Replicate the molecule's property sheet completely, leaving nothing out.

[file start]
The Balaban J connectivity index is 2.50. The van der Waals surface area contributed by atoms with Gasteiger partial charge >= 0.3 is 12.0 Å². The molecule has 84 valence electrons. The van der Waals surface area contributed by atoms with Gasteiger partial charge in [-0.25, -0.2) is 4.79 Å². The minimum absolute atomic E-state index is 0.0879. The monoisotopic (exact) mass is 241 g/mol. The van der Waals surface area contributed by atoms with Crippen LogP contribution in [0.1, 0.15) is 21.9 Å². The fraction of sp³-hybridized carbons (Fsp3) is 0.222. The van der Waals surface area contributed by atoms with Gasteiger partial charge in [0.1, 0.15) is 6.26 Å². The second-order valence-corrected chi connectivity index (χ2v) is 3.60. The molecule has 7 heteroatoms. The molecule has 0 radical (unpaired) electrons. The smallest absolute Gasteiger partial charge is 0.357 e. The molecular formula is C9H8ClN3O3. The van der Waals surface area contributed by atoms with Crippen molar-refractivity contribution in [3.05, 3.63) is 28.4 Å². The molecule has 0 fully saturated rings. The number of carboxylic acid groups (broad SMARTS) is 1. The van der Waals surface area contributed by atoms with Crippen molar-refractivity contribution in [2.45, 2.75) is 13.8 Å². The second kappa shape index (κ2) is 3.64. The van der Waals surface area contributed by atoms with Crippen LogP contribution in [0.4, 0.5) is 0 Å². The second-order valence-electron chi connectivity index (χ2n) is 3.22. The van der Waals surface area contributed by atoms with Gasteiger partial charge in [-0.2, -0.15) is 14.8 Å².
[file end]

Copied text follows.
The Balaban J connectivity index is 2.50. The van der Waals surface area contributed by atoms with Gasteiger partial charge >= 0.3 is 12.0 Å². The molecule has 84 valence electrons. The van der Waals surface area contributed by atoms with Gasteiger partial charge in [-0.25, -0.2) is 4.79 Å². The minimum absolute atomic E-state index is 0.0879. The monoisotopic (exact) mass is 241 g/mol. The van der Waals surface area contributed by atoms with Crippen LogP contribution in [0.1, 0.15) is 21.9 Å². The fraction of sp³-hybridized carbons (Fsp3) is 0.222. The van der Waals surface area contributed by atoms with Gasteiger partial charge in [0.1, 0.15) is 6.26 Å². The second-order valence-corrected chi connectivity index (χ2v) is 3.60. The molecule has 7 heteroatoms. The molecule has 0 radical (unpaired) electrons. The smallest absolute Gasteiger partial charge is 0.357 e. The molecular formula is C9H8ClN3O3. The van der Waals surface area contributed by atoms with Crippen molar-refractivity contribution in [3.05, 3.63) is 28.4 Å². The molecule has 0 fully saturated rings. The number of carboxylic acid groups (broad SMARTS) is 1. The van der Waals surface area contributed by atoms with Crippen molar-refractivity contribution in [2.45, 2.75) is 13.8 Å². The second kappa shape index (κ2) is 3.64. The van der Waals surface area contributed by atoms with Crippen LogP contribution in [0.4, 0.5) is 0 Å². The second-order valence-electron chi connectivity index (χ2n) is 3.22. The van der Waals surface area contributed by atoms with Gasteiger partial charge in [-0.2, -0.15) is 14.8 Å².